Whole Grain Stamp
||This article needs more links to other articles to help integrate it into the encyclopedia. (December 2012)|
The Whole Grain Stamp was created by the Whole Grains Council and a panel of scientific and culinary advisors in January 2005 as a visual marker to signal products that contain dietarily-significant amounts of whole grains. The Stamp features a stylized sheaf of grain on a golden-yellow background with a black border.
Every product that bears the stamp must contain at least 8 grams of whole grain per serving. 8 grams equals one half of a MyPyramid serving. Products that bear the 100% Whole Grain Stamp contain at least 16 grams of whole grain per serving – or a full MyPyramid serving as outlined by the U.S. Department of Agriculture – and do not contain any refined grains.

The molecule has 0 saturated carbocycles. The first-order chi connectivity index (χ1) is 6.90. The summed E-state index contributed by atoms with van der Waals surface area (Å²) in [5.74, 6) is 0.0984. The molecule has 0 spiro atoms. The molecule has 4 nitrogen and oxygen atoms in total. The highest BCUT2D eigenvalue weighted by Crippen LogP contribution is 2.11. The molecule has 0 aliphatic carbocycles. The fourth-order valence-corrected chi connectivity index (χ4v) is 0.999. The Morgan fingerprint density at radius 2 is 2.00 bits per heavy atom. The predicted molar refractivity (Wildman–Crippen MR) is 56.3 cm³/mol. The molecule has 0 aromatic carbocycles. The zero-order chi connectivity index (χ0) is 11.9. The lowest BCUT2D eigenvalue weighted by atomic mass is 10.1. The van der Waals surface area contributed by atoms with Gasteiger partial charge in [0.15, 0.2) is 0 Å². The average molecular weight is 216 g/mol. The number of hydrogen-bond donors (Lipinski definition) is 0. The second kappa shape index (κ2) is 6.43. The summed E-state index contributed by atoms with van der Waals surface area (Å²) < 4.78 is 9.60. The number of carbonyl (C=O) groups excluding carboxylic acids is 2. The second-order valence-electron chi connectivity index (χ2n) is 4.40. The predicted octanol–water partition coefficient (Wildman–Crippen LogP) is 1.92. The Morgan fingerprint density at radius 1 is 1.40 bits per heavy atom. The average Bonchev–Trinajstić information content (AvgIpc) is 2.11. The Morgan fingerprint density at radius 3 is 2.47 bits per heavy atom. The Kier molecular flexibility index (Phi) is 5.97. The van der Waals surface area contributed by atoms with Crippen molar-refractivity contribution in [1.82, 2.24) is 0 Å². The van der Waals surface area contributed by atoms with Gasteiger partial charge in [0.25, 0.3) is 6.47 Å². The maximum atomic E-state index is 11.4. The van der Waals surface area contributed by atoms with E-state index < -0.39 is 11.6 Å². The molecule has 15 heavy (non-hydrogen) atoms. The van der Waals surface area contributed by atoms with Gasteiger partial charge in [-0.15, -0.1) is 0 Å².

The 2005 Dietary Guidelines for Americans recommend that everyone over age 9 should eat at least three servings of whole grains each day for health. For an outline of scientific studies published on the health benefits of whole grains, see resources below. In 1999, the U.S. Food and Drug Administration (FDA) authorized the use of a health claim that can be used on whole grain foods: “Diets rich in whole grain foods and other plant foods, and low in saturated fat and cholesterol, may help reduce the risk of heart disease.”* However, these claims have certain limitations, and cannot be used on some whole grain foods even if the foods are 100% whole grain. See resources below for more information on health claims and Guideline specifics.
- American Journal of Clinical Nutrition, Nov. 2003; vol 78:5/920-927.
- Diabetes Care, February 2004; vol 27:538-546.
- American Journal of Clinical Nutrition, Dec. 2004; vol 80:1492-1499.
- Nutrition Research Reviews, May 2004; Vol 17: 99-110.
- USDA MyPyramid